Magazine article Variety

Glengarry Glen Ross

Magazine article Variety

Glengarry Glen Ross

Article excerpt


Glengarry Glen Ross

Gerald Schoenfeld Theater; 1.071 seats; $377 top

Al Pacino may be pulling them in for David Mamet's 1984 Politzer Prize-winning ode to American con artistry, "Glengarry Glen Rose," but the guy who's blowing them away is Bobby Cannavate, a live wire in the role played by Pacino in the 1992 film version. The show's hefty $377 tab for prime ducats and the long-delayed opening provided much grist for the gossip mill. But despite production flaws, in this post-recession era of mortgage foreclosures and crooked real estate deals, it's a treat to revisit the best American play ever written about merciless men and their predatory business practices.

The play's two pivotal characters are Shelly Levene (Pacino), the washed-up and desperate agent who was at one time the sparkplug in his Chicago real-estate finn, and Richard Roma (Cannavale), the current cock of the walk, trained by Shelly and still loyal to his old mentor.

The outfit they work for sells worthless shares in Florida real-estate properties to unwary marks. (Eugene Lee's shabby 1980s onice set conveys the soulless nature of the place.) The business is sleazy enough, but the sadistic owners have turned it into a blood sport by dangling cash bonuses and Cadillac cars at their ruthlessly competitive salesmen.

The charismatic Ricky has made it to the top of the board (winning himself the most promising leads on the suckers list) by lying, cheating, bullying and shrewdly reading the minds of the clients he dazzles with his magnetic personality. Watching his seduction of one of these innocent rubes (played by Jeremy Shamos with the pathos of a little lamb being prepared for chops) is to observe a master psychologist at work.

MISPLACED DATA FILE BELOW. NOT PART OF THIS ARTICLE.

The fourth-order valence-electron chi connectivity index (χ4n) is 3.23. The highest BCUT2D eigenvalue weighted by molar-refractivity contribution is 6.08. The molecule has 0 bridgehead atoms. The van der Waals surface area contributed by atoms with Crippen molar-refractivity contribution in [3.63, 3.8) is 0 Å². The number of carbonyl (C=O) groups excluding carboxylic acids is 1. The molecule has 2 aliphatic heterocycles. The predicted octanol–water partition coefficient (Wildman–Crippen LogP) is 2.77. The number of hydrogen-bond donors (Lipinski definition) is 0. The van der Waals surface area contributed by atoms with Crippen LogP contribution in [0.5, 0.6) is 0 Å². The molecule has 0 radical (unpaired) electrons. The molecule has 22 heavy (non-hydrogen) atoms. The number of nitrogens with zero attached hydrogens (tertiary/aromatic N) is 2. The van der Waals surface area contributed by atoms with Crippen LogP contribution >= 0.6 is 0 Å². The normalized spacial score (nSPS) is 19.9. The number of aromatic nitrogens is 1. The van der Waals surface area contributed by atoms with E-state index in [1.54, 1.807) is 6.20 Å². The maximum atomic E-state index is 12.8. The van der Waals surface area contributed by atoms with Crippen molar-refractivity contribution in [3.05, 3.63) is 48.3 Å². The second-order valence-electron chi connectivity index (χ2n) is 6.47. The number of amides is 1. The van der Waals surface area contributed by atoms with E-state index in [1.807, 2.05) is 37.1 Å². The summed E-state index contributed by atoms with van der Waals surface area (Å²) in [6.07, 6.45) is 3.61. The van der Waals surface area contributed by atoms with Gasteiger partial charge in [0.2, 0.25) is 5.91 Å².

Cannavale is dream casting for Ricky. Hair slicked back and strutting around in the flash suits and loud shirts designed by Jess Goldstein, he blows through Mamet's brilliantly filthy language like a gale force wind. It's a big performance from a powerhouse performer, and when he turns in a rage on John Williamson, the beleaguered office manager played with amazing control by David Harbour, it's also a scary one.

Pacino is a more restless performer, drawing on his nervous energy to prowl the stage as Shelly, as if he were leading the hard-luck salesman in panicky flight from the frantic thoughts buzzing in his brain. …

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